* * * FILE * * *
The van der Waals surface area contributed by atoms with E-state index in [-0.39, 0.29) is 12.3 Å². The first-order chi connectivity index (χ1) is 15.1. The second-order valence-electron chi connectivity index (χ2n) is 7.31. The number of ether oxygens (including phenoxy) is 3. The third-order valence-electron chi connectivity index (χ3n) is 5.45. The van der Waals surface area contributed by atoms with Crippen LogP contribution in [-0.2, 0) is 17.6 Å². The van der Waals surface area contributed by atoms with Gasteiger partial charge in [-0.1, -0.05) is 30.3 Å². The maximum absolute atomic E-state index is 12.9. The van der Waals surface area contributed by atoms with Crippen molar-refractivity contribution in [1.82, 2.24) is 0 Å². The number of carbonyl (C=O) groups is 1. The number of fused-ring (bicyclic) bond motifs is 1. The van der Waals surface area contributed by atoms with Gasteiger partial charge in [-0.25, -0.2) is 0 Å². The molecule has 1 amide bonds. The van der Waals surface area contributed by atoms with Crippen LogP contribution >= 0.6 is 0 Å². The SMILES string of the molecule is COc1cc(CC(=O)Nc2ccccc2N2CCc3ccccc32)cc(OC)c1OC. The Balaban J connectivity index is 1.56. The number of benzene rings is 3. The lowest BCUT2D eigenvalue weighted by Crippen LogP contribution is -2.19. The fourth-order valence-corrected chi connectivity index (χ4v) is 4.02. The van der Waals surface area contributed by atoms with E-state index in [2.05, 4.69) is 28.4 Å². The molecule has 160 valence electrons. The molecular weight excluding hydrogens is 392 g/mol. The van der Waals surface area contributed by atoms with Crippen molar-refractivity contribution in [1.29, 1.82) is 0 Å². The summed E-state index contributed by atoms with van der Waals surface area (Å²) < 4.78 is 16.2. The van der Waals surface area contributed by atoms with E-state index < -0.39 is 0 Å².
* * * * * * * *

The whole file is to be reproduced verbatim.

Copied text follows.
The van der Waals surface area contributed by atoms with E-state index in [-0.39, 0.29) is 12.3 Å². The first-order chi connectivity index (χ1) is 15.1. The second-order valence-electron chi connectivity index (χ2n) is 7.31. The number of ether oxygens (including phenoxy) is 3. The third-order valence-electron chi connectivity index (χ3n) is 5.45. The van der Waals surface area contributed by atoms with Crippen LogP contribution in [-0.2, 0) is 17.6 Å². The van der Waals surface area contributed by atoms with Gasteiger partial charge in [-0.1, -0.05) is 30.3 Å². The maximum absolute atomic E-state index is 12.9. The van der Waals surface area contributed by atoms with Crippen molar-refractivity contribution in [1.82, 2.24) is 0 Å². The number of carbonyl (C=O) groups is 1. The number of fused-ring (bicyclic) bond motifs is 1. The van der Waals surface area contributed by atoms with Gasteiger partial charge in [-0.25, -0.2) is 0 Å². The molecule has 1 amide bonds. The van der Waals surface area contributed by atoms with Crippen LogP contribution >= 0.6 is 0 Å². The SMILES string of the molecule is COc1cc(CC(=O)Nc2ccccc2N2CCc3ccccc32)cc(OC)c1OC. The Balaban J connectivity index is 1.56. The number of benzene rings is 3. The lowest BCUT2D eigenvalue weighted by Crippen LogP contribution is -2.19. The fourth-order valence-corrected chi connectivity index (χ4v) is 4.02. The van der Waals surface area contributed by atoms with E-state index in [2.05, 4.69) is 28.4 Å². The molecule has 160 valence electrons. The molecular weight excluding hydrogens is 392 g/mol. The van der Waals surface area contributed by atoms with Crippen molar-refractivity contribution in [1.29, 1.82) is 0 Å². The summed E-state index contributed by atoms with van der Waals surface area (Å²) < 4.78 is 16.2. The van der Waals surface area contributed by atoms with E-state index < -0.39 is 0 Å².